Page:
From our experience, the answer to this question is An evolved community.
The Bugle calls at Muzaffarpur, Bihar
Yes!! Excited to share with you all, the ball has started rolling for SAM at new territory Muzaffarpur. SAM is stepping into Bihar for the first time.
Acute Encephalitis Syndrome (AES) is a public health concern in Bihar, especially occurring during summer and monsoon each year; augmented by poverty, malnutrition, low birth weight, and anemia. This summer, the issue surfaced again when AES took life of hundreds of children in the state.
SAM started work in the Minapur , BiharMinapur block of Muzaffarpur to reduce deaths due to AES by 25% every year; Infant mortality rate by 50%; Maternal mortality rate by 80% over the next three years. Minapur block is 80 Km north of Patna, comprising of 152 villages and has an estimated population of approximately 4,000,000.
SAM will build the capacity of communities in Minapur to improve overall maternal and child health, adolescent health, reproductive health, and family planning indicators using the tried and tested, SAM-Effective Social Persuasion (ESP) methodology. The first step of setting up the SAM-ESP program in any district begins with training the key change-makers.
Six enthusiastic people from Minapur joined SAM team; 3 males and 3 females; they traveled from Minapur to Amethi on 19nth August to be part of this immersive training. Their excitement was palpable as they prepared for the trip; some of them traveling away from home for the first time. In anticipation of bringing a change in sad affairs of their villages, they took the plunge.
Capacity building by tapping into local powers of persuasion becomes central to our entire effort at SAM. Our experience tells us that the combination of information and skills is central to empowering these change-makers to trigger active change in their communities.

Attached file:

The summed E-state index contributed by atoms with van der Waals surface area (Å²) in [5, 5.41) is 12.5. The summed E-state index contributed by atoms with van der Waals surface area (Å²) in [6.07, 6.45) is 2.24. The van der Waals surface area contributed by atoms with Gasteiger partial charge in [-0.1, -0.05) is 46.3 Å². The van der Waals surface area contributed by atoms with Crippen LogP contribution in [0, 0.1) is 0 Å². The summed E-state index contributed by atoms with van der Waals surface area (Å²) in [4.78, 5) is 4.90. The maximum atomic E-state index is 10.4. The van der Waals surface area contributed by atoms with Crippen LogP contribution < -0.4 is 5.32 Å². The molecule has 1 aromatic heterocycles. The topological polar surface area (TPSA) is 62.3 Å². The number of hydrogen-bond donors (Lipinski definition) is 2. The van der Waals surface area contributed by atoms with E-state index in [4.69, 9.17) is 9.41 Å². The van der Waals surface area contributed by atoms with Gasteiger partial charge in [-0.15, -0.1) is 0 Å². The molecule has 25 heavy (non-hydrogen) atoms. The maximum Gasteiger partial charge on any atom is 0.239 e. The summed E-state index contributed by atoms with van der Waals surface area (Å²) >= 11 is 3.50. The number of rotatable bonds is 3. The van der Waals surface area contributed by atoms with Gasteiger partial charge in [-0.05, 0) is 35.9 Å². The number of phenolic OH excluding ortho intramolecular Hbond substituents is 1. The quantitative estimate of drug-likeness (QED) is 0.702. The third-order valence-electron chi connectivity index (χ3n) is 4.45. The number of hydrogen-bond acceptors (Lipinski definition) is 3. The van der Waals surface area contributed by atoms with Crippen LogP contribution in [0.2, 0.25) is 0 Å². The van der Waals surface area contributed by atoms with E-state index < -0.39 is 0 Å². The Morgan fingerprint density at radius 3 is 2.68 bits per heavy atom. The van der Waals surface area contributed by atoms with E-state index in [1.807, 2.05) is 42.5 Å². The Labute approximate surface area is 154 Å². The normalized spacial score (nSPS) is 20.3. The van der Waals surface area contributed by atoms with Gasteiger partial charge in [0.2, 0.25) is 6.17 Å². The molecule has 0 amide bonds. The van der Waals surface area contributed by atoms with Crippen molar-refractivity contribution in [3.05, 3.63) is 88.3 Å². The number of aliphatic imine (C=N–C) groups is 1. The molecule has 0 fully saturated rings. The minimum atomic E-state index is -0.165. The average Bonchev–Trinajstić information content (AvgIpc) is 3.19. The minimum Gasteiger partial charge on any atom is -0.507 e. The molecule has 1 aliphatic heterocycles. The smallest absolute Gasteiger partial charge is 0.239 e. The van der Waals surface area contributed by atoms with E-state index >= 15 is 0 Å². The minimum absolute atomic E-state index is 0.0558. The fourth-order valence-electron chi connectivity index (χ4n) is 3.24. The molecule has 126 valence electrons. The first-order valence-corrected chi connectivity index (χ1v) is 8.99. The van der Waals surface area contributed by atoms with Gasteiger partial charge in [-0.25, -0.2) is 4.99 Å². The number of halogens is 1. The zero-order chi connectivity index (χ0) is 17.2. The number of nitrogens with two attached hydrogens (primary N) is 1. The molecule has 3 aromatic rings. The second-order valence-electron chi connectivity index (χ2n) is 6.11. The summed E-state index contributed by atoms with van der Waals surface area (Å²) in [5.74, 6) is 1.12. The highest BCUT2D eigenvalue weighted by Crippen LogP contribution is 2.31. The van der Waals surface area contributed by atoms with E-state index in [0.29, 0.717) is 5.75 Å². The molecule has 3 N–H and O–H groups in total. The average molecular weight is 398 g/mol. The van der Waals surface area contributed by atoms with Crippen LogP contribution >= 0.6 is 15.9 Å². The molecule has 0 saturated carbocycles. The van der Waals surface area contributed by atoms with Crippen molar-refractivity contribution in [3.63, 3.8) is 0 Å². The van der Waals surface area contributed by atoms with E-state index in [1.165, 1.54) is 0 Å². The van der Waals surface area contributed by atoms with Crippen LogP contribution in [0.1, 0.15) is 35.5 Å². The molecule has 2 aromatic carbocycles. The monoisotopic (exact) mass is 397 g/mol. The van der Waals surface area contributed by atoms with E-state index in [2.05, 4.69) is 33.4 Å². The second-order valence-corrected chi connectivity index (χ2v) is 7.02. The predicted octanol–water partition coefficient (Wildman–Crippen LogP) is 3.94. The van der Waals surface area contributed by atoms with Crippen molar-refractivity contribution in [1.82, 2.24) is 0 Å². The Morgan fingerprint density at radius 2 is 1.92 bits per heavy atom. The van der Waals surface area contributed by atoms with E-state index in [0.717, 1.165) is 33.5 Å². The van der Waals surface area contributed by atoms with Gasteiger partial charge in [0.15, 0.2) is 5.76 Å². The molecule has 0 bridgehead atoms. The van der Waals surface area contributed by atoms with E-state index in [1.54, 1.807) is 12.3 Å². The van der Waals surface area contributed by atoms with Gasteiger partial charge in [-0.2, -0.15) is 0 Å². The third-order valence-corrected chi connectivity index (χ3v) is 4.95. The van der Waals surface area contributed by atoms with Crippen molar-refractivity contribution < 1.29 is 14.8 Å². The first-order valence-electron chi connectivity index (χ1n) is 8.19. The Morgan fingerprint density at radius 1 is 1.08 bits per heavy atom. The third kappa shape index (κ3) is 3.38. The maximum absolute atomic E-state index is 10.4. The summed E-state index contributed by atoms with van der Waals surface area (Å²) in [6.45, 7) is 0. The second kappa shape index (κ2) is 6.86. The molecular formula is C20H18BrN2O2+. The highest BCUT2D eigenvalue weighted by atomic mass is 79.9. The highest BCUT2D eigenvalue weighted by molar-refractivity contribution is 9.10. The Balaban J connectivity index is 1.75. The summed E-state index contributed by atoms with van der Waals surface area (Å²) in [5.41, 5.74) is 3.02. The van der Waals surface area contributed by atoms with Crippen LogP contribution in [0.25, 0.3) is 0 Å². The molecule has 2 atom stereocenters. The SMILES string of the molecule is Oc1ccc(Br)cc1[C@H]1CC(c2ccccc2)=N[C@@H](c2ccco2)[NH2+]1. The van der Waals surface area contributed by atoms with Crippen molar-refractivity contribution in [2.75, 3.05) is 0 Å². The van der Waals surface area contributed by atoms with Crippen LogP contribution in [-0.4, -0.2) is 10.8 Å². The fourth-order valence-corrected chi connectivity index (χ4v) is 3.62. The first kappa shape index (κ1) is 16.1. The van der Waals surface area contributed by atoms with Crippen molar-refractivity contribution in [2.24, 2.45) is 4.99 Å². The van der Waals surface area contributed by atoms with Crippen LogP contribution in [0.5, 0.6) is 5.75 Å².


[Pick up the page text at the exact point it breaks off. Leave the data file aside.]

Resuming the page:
The new SAM members were greeted by SAM staff at Amethi. The 3-day training took the participants through specifics of maternal and child health, AES, family planning, malnutrition, how to motivate the community and ways to use existing strategies and structures to implement the program. On day 2 and 3 the group made a field visit to villages of Amethi to better understand the ground-level implementation.
The field visit was an eye-opening experience, allowing participants to interact and engage with other change makers who have been doing similar work. At the same time, they also got a glimpse of what a successful program looks like; something they were eager to emulate as soon as they returned home.
The training session, as always, was as immersive for the facilitators and SAM team as it was for the participants. From listening to their stories and motivations to collectively planning the way forward, we knew that we were working with a group who were ready to lead the change. This was exciting.
As the SAM team gets ready to roll out the program in Minapur, we are excited about the group that we have gathered to make AES related deaths a thing of the past. A spark has been ignited, now we are waiting for the blaze that is going to change Minapur forever.